Doug Lung /
RF Shorts - Sept. 23, 2010
The article Soldiers show some ingenuity during tests of next-generation radios
describes how soldiers tested the new Rifleman Radio at the White Sands Missile Range in New Mexico. In the story, Major Bill Venable described some of the techniques employed. "To boost coverage, soldiers applied the simple rule that the higher an antenna, the longer its range, and they hung one of the devices from a blimp, or aerostat, and sent it up several thousand feet so it hovered over the exercise area," he said.
The Washington Post obituary for John D. Goeken
described the life of this extraordinary technology entrepreneur. While the name may not be familiar to you, he first worked as a radio repairman, then--with only a high-school diploma and what he learned about microwave technology in the Army Signal Corps.--founded Microwave Communications to create an independent radio network for truckers traveling between St. Louis and Chicago. It eventually expanded into a nationwide communications network. Goeken was a co-founder of MCI and worked to dismantle AT&T's long-distance monopoly. In 1975 he founded Airfone, the first commercially successful pay telephone service for aircraft. He died Sept. 16 at the age of 80 in Joliet, Ill.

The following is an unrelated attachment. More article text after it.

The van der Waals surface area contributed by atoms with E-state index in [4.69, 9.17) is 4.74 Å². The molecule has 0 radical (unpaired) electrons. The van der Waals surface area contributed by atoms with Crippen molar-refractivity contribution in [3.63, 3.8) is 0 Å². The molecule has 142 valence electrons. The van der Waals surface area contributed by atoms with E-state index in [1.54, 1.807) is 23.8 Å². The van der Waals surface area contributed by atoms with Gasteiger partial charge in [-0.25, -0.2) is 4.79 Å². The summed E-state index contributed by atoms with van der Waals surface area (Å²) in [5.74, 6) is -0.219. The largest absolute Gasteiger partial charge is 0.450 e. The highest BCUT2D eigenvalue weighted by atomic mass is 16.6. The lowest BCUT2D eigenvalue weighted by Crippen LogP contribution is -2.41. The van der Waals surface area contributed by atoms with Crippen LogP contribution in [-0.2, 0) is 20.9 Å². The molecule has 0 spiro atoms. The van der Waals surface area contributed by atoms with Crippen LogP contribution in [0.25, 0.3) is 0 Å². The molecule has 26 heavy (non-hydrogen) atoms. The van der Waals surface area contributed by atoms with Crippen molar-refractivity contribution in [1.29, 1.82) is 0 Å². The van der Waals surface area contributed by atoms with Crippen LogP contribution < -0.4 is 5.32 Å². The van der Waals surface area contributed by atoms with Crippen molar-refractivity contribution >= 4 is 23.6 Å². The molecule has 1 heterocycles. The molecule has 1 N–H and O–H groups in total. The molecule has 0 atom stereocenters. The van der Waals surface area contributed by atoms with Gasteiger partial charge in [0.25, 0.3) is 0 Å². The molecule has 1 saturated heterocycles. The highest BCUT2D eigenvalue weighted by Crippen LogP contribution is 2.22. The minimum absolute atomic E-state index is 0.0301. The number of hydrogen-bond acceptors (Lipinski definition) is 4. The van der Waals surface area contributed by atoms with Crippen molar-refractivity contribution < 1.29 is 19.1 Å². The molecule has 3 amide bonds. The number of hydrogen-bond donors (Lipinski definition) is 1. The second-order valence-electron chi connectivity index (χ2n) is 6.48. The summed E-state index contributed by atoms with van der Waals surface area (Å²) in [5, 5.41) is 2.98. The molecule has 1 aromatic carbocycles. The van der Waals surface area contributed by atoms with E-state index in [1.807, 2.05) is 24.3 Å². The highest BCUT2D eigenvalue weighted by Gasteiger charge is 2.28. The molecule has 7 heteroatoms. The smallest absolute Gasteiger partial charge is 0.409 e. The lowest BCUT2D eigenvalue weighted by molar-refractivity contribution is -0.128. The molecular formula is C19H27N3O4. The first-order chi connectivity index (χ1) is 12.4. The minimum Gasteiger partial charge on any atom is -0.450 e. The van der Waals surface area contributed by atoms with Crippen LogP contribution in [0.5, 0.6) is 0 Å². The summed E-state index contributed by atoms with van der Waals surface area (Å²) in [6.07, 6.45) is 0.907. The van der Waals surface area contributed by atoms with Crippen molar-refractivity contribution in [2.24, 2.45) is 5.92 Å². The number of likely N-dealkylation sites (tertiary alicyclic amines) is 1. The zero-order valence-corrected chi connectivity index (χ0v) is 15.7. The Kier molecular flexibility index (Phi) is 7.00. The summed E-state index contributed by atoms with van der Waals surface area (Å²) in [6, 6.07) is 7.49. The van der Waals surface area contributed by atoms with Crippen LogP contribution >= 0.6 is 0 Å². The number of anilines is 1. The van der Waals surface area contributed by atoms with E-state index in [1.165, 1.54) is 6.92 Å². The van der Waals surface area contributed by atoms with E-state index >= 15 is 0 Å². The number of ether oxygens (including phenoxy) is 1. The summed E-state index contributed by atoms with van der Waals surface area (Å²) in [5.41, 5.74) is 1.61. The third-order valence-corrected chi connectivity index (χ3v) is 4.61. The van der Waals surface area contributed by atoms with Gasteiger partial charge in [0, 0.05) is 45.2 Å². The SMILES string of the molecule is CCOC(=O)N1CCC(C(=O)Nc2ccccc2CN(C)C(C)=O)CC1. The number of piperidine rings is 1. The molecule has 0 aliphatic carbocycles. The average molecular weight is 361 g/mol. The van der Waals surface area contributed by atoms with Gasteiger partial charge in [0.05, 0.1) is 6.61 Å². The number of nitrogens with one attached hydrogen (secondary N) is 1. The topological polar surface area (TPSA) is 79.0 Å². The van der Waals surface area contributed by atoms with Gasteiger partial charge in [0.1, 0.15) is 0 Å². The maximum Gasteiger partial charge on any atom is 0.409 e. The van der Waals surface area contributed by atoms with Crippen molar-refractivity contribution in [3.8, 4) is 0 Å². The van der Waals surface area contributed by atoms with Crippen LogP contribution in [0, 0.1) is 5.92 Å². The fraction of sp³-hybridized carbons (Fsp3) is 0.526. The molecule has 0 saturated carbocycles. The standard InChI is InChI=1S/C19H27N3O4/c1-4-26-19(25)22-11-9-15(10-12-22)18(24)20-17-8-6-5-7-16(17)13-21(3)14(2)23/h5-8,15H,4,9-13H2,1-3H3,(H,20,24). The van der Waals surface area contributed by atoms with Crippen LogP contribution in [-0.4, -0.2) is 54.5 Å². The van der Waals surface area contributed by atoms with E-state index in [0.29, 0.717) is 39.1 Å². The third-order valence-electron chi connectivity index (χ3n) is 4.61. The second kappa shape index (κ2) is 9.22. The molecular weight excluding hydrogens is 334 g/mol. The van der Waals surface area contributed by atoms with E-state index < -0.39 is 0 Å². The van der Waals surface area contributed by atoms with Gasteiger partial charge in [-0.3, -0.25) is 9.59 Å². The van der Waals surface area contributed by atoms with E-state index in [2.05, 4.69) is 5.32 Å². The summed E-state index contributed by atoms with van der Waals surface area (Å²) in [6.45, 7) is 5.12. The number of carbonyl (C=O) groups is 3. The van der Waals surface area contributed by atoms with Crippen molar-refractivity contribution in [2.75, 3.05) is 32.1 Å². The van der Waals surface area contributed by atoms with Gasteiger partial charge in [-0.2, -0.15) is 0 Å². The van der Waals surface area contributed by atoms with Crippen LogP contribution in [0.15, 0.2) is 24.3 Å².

Raleigh, N.C.'s WRAL-TV and Antennas Direct held a free antenna give-away last weekend. They planned to give away about 300 free antennas, valued at about $75 each. WRAL-TV held the event at the North State Fairgrounds in Raleigh, N.C. Events like these are a great way to let the public know free TV is still available and create interest in it.
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